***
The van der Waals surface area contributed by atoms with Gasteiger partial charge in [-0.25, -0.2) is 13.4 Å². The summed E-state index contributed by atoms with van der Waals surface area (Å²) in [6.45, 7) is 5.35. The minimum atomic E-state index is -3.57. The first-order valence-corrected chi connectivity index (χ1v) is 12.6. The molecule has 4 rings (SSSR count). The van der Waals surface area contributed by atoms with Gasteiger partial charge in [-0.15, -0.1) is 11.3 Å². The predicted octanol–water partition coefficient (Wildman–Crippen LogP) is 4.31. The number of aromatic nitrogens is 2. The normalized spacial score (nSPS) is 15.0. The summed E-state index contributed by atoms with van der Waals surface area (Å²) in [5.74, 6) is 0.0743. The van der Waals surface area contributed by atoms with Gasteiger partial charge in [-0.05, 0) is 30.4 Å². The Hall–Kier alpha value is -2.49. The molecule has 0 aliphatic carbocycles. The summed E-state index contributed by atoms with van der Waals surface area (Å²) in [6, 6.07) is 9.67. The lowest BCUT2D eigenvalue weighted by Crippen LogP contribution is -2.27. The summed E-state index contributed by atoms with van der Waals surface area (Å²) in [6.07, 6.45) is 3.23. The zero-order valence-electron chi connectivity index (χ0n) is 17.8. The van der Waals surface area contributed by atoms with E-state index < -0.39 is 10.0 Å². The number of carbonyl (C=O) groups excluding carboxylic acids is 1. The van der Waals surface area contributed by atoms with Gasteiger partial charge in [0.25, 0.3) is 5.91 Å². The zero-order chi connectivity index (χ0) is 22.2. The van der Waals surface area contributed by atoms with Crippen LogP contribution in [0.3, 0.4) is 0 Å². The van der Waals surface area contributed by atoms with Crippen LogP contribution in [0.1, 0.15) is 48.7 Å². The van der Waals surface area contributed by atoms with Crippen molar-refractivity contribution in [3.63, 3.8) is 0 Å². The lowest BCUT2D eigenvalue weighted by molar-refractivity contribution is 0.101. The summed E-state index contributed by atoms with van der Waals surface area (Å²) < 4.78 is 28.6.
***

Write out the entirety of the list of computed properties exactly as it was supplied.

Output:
The van der Waals surface area contributed by atoms with Gasteiger partial charge in [-0.25, -0.2) is 13.4 Å². The summed E-state index contributed by atoms with van der Waals surface area (Å²) in [6.45, 7) is 5.35. The minimum atomic E-state index is -3.57. The first-order valence-corrected chi connectivity index (χ1v) is 12.6. The molecule has 4 rings (SSSR count). The van der Waals surface area contributed by atoms with Gasteiger partial charge in [-0.15, -0.1) is 11.3 Å². The predicted octanol–water partition coefficient (Wildman–Crippen LogP) is 4.31. The number of aromatic nitrogens is 2. The normalized spacial score (nSPS) is 15.0. The summed E-state index contributed by atoms with van der Waals surface area (Å²) in [5.74, 6) is 0.0743. The van der Waals surface area contributed by atoms with Gasteiger partial charge in [-0.05, 0) is 30.4 Å². The Hall–Kier alpha value is -2.49. The molecule has 0 aliphatic carbocycles. The summed E-state index contributed by atoms with van der Waals surface area (Å²) in [6, 6.07) is 9.67. The lowest BCUT2D eigenvalue weighted by Crippen LogP contribution is -2.27. The summed E-state index contributed by atoms with van der Waals surface area (Å²) in [6.07, 6.45) is 3.23. The zero-order valence-electron chi connectivity index (χ0n) is 17.8. The van der Waals surface area contributed by atoms with E-state index < -0.39 is 10.0 Å². The number of carbonyl (C=O) groups excluding carboxylic acids is 1. The van der Waals surface area contributed by atoms with Gasteiger partial charge in [0.25, 0.3) is 5.91 Å². The zero-order chi connectivity index (χ0) is 22.2. The van der Waals surface area contributed by atoms with Crippen LogP contribution in [0.3, 0.4) is 0 Å². The van der Waals surface area contributed by atoms with Crippen LogP contribution in [0.1, 0.15) is 48.7 Å². The van der Waals surface area contributed by atoms with Crippen molar-refractivity contribution in [3.63, 3.8) is 0 Å². The lowest BCUT2D eigenvalue weighted by molar-refractivity contribution is 0.101. The summed E-state index contributed by atoms with van der Waals surface area (Å²) < 4.78 is 28.6.